CHAPTER SUMMARY AND CENTRAL ILLUSTRATION
This chapter describes plaque characteristics contributing to coronary thrombosis, provides mechanistic insights into lesion progression, and summarizes diagnostic imaging. At least half of both physiologically and anatomically significant lesions do not fair worse with modern medical therapy than with revascularization, and it is likely that the plaques of event-free patients are stable or have low wall shear stress. Recognition of high-risk plaques is prudent, and it is thus important for clinicians to understand the pathology of atherosclerotic disease of coronary arteries (see Fuster and Hurst’s Central Illustration). Plaque rupture is thought to be responsible for at least two-thirds of cases of coronary thrombosis and subsequent acute coronary events, including sudden death; plaque erosion accounts for most of the remaining cases of thrombosis, and calcified nodules contribute to less than 5% of adverse outcomes. The importance of progressively increasing necrotic core burden covered by thin and inflamed fibrous caps is highlighted. The rapid enlargement of plaques is attributed to repeated subclinical plaque rupture–thrombosis–healing cycles. On the other hand, fibroatheromatous, fibrous or fibrocalcific plaques in the absence of overlying thrombosis, and the presence of significant luminal obstruction form the basis of stable chest pain syndromes. Native coronary atherosclerosis develops over decades to result in clinical events and differs from clinical events associated with accelerated vein graft atherosclerosis or in-stent neoatherosclerosis.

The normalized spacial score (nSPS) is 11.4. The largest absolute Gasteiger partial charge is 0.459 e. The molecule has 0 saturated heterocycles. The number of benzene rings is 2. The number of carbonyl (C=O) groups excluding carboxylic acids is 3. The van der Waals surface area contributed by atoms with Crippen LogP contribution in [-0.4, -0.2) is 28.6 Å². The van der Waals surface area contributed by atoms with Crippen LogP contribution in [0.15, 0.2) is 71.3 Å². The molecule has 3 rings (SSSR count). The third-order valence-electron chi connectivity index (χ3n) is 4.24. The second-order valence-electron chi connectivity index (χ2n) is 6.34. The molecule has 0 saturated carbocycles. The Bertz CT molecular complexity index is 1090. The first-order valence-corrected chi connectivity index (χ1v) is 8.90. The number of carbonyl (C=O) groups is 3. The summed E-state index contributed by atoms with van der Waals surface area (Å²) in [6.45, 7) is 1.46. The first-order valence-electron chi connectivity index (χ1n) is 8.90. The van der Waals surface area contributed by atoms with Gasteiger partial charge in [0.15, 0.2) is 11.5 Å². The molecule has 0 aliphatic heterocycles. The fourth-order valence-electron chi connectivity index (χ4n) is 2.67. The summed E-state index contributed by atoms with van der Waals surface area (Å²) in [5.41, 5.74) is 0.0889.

eFig 16-01 Chapter 16: Pathological Basis of Atherosclerotic Coronary Artery Disease
More than 50 years ago, when the risk factors for coronary artery disease had become established, injury to the arterial wall from the risk factors was proposed to be the basis of phenotypic alteration and proliferation of medial smooth muscle cell (SMC) resulting in their subendothelial migration and development of neointimal atherosclerotic lesions.1,2 Although SMC migration remains a major player in the pathogenesis of atherosclerosis, inflammatory cells and consequent local cytokine milieu were later found to be the primum movens for disease initiation, maturation, progression, and plaque rupture or even erosion.3–5 With the increasing understanding of pathogenesis of atherosclerosis, a pathological classification was developed to describe the evolution of disease.6–8 The classification captured pathological manifestations of early neointimal lesions and advanced plaques, and recognized that deep plaque fissures and ulcerations were responsible for development of luminal thrombosis and clinical manifestations of acute coronary syndrome. The lesions were classified by the American Heart Association (AHA) as (I) intimal thickening, (II) fatty streak formation, (III) pre-atheroma, (IV) atheroma with well-defined intimal cap, (V) fibroatheroma or atheroma with overlaid new fibrous connective tissue, and (VI) complicated lesions with surface defects, hemorrhage, thrombosis, calcification, or a combination of these characteristics.8 An appropriate emphasis on the recognition of precursor lesions that potentially gave rise to clinical events was subsequently incorporated in the clinicopathological correlative classification.9 Identification of important structural plaque characteristics conceivably ...